When the pandemic shut down schools and sent students into virtual learning environments, the disparity in access to reliable technology was apparent. Families in underserved and under-resourced communities found themselves at a disadvantage, having limited access to devices and internet services within households, putting students who are already at risk in jeopardy of falling further behind. If education is supposed to be the great equalizer that levels the playing field, then the digital divide tipped the scales.
Technology has the power to build equity in underrepresented communities in areas of education, healthcare, and economic development. For Hispanics, who at 60 million represent about 18% of the U.S. population, technology is the key to fostering upward mobility. By 2050, 25% of Americans will identify as Hispanic, and 6 out of 10 will be Millennials or younger. One out of three women will identify as Hispanic by 2060. So the future is clearly multicultural, but the opportunities for advancement aren’t keeping pace. Hispanics are underrepresented in Fortune 500s and in technology sectors, and Latinas face a significant pay gap.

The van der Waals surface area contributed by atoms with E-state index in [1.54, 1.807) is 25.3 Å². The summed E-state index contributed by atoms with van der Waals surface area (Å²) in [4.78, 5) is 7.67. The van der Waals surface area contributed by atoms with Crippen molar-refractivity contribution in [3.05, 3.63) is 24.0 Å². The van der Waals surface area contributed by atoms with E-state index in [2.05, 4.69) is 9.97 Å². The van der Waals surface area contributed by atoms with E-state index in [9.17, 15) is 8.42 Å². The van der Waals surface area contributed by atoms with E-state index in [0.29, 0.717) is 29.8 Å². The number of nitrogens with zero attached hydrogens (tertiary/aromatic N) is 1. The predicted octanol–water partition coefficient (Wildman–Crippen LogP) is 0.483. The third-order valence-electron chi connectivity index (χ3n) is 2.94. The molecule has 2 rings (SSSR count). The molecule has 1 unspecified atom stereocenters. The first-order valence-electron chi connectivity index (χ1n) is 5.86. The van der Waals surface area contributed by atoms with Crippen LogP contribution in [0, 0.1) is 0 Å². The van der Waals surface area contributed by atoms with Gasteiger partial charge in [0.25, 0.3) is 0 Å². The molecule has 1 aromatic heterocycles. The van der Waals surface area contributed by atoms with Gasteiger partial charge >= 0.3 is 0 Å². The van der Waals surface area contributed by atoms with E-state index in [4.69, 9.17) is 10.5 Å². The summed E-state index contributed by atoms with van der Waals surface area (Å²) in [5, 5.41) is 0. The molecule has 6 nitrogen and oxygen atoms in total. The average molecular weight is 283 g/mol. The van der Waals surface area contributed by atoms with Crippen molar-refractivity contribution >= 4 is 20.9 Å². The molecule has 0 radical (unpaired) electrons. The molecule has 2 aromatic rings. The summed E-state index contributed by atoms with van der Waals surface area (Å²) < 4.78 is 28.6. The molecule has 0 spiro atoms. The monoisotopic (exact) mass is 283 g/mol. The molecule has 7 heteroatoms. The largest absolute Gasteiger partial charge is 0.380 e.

Education is the long-term economic strategy, and technology is part of the equation. Creating pathways for Hispanics to learn technology skills helps diversify the talent pipeline for corporations and creates favorable conditions for Hispanics to launch tech startups. Unity is power, and it will take a collaborative effort by local, state, and federal governments and the private sector to ensure digital equity for everyone.
Lili Gangas, Chief Technology Community Officer, Kapor Center and co-founder of LTX Connect discusses ways tech companies and government can close the digital divide in minority communities and create access to equitable education.